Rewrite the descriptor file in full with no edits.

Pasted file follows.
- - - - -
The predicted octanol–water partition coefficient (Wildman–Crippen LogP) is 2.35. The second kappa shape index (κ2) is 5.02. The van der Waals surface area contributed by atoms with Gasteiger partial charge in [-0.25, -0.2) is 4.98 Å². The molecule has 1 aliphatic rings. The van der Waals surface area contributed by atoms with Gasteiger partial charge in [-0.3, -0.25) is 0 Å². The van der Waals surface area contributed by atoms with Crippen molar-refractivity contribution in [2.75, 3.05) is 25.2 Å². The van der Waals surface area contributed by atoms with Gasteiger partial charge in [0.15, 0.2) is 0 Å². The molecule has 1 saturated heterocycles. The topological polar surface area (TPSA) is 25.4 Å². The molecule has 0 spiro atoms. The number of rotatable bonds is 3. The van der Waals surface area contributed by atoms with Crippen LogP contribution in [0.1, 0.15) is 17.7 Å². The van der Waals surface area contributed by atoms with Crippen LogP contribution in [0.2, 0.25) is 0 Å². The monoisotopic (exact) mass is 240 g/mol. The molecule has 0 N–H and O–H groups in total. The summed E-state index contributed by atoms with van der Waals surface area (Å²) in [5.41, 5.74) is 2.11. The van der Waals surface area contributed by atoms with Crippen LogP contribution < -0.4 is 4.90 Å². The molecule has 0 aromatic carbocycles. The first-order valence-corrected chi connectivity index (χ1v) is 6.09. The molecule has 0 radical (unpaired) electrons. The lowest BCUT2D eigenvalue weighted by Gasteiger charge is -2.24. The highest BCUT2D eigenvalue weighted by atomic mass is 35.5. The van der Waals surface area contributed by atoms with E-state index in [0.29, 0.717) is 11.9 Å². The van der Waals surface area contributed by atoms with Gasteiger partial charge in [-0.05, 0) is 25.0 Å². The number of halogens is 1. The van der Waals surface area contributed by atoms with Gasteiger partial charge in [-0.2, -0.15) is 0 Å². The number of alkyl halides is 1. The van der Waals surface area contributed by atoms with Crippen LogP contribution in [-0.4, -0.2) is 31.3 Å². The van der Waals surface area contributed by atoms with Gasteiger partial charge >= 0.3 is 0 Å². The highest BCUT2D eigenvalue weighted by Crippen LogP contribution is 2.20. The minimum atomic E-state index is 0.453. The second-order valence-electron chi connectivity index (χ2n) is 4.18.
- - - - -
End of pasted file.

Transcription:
The predicted octanol–water partition coefficient (Wildman–Crippen LogP) is 2.35. The second kappa shape index (κ2) is 5.02. The van der Waals surface area contributed by atoms with Gasteiger partial charge in [-0.25, -0.2) is 4.98 Å². The molecule has 1 aliphatic rings. The van der Waals surface area contributed by atoms with Gasteiger partial charge in [-0.3, -0.25) is 0 Å². The van der Waals surface area contributed by atoms with Crippen molar-refractivity contribution in [2.75, 3.05) is 25.2 Å². The van der Waals surface area contributed by atoms with Gasteiger partial charge in [0.15, 0.2) is 0 Å². The molecule has 1 saturated heterocycles. The topological polar surface area (TPSA) is 25.4 Å². The molecule has 0 spiro atoms. The number of rotatable bonds is 3. The van der Waals surface area contributed by atoms with Crippen LogP contribution in [0.1, 0.15) is 17.7 Å². The van der Waals surface area contributed by atoms with Crippen LogP contribution in [0.2, 0.25) is 0 Å². The monoisotopic (exact) mass is 240 g/mol. The molecule has 0 N–H and O–H groups in total. The summed E-state index contributed by atoms with van der Waals surface area (Å²) in [5.41, 5.74) is 2.11. The van der Waals surface area contributed by atoms with Crippen LogP contribution < -0.4 is 4.90 Å². The molecule has 0 aromatic carbocycles. The first-order valence-corrected chi connectivity index (χ1v) is 6.09. The molecule has 0 radical (unpaired) electrons. The lowest BCUT2D eigenvalue weighted by Gasteiger charge is -2.24. The highest BCUT2D eigenvalue weighted by atomic mass is 35.5. The van der Waals surface area contributed by atoms with E-state index in [0.29, 0.717) is 11.9 Å². The van der Waals surface area contributed by atoms with Gasteiger partial charge in [-0.05, 0) is 25.0 Å². The number of halogens is 1. The van der Waals surface area contributed by atoms with Gasteiger partial charge in [-0.2, -0.15) is 0 Å². The number of alkyl halides is 1. The van der Waals surface area contributed by atoms with Crippen LogP contribution in [-0.4, -0.2) is 31.3 Å². The van der Waals surface area contributed by atoms with Gasteiger partial charge >= 0.3 is 0 Å². The highest BCUT2D eigenvalue weighted by Crippen LogP contribution is 2.20. The minimum atomic E-state index is 0.453. The second-order valence-electron chi connectivity index (χ2n) is 4.18.